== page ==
The garden where Aaron loved Lisa

Shanghai Star. 2003-02-13

AILI Garden, once located on Hardoon Road, served as Silas Aaron Hardoon's private garden. Hardoon was a famous Jewish businessman in early 20th-century Shanghai.

Unfortunately, this charming garden, offering fascinating views from different angles, was unable to survive and after a prolonged process of dilapidation was completely ruined by 1945, with only a few decaying sheds scattered around.

The garden was rebuilt as the Sino-Soviet Friendship Mansion in 1955. Then after another large-scaled refurbishment, it became the Shanghai Exhibition Centre - now standing at 1,000 Yan'an Zhonglu. Although the extravagant garden no longer exists, the radical events that happened there - together with a long-standing folklore about the place - has meant the spot ranks among one of the most interesting sites in Shanghai.

Born in Baghdad in 1847 and raised in Bombay (now Mumbai), Hardoon came to Shanghai after a short stay in Hong Kong in 1873 and worked at David Sassoon & Sons Co. Taking advantage of his good relationship with Sassoon and his ingenuity, he entered the real estate business and became very successful, second only to his former boss. Later, he married a Chinese woman named Luo Jialing.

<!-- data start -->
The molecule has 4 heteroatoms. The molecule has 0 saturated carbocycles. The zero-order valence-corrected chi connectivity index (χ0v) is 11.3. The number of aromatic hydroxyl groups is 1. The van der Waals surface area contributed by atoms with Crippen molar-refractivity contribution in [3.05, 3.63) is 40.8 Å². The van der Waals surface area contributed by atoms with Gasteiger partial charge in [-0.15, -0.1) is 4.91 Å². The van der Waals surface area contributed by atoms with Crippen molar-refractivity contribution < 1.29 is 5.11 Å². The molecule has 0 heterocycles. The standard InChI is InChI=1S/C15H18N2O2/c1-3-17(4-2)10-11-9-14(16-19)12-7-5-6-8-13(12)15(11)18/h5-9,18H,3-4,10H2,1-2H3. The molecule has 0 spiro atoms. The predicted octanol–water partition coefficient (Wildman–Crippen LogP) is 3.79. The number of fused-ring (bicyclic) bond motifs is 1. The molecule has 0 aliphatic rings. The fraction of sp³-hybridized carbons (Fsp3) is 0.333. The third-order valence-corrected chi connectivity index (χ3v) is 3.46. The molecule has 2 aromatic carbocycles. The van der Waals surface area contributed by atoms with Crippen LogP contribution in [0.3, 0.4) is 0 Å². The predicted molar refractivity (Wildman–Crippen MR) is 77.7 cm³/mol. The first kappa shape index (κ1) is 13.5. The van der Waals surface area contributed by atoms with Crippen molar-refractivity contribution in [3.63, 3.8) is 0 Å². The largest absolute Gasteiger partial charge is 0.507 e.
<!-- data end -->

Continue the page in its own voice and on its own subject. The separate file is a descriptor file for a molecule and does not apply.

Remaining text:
During its expansion in 1899, the International Settlement extended eastwards to the Jing'an Temple. Thus, the agile Hardoon moved quickly and bought a huge piece of land between today's Nanjing Xilu and Yan'an Zhonglu.

The garden had been designed by a famous monk named Huang Zongyang of the Qing dynasty (1644-1911). It focused on the idea of "Chinese-style supplemented by Western fashion." The project was completed in 1909, combining inner and outer gardens.

The largest and the most extravagant private garden in Shanghai at that time, it was dotted with exquisitely carved rockeries, babbling brooks, resplendent and magnificent balconies and quaint pavilions - more than 60 scenic spots, each with an inscription written by a well-known calligrapher. Locals endowed it with the name "Shanghai's Grand View Garden".

The name Aili had the special implied meaning of "Aaron loves Lisa", (Lisa was Hardoon's wife's English name).

Serving not only as Hardoon's retreat, the garden was also used as a gathering place for social celebrities and big-wigs from political circles.

Hardoon had a great interest in the inscriptions on bones or tortoise shells of the Shang Dynasty (16th-11th century BC), on which he spent a lot of money and invited scholars such as Luo Zhenyu to conduct research into them. There's no denying Hardoon's efforts to cultivate experts on bone inscriptions in Shanghai.

And due to Mrs Hardoon's Buddhist religion, the first local Buddhist Institute, named Huayan, was established in the garden. Later, another was launched and named the Shengcangmingzhi Institute, which was among the most influential Buddhist institutions in contemporary China. Even Xu Beihong, the highly respected master of Chinese ink painting, was once a teacher there.

After the death of Hardoon in 1931 and his widow in 1941, the garden suffered from careless management and fell into disrepair.

During the War of Resistance against Japan (1937-45) the garden was seized by Japanese troops who used it as an encampment. This, together with the outbreak of several fires, led to the total destruction of the garden. Vivian Wang

Copyright by Shanghai Star.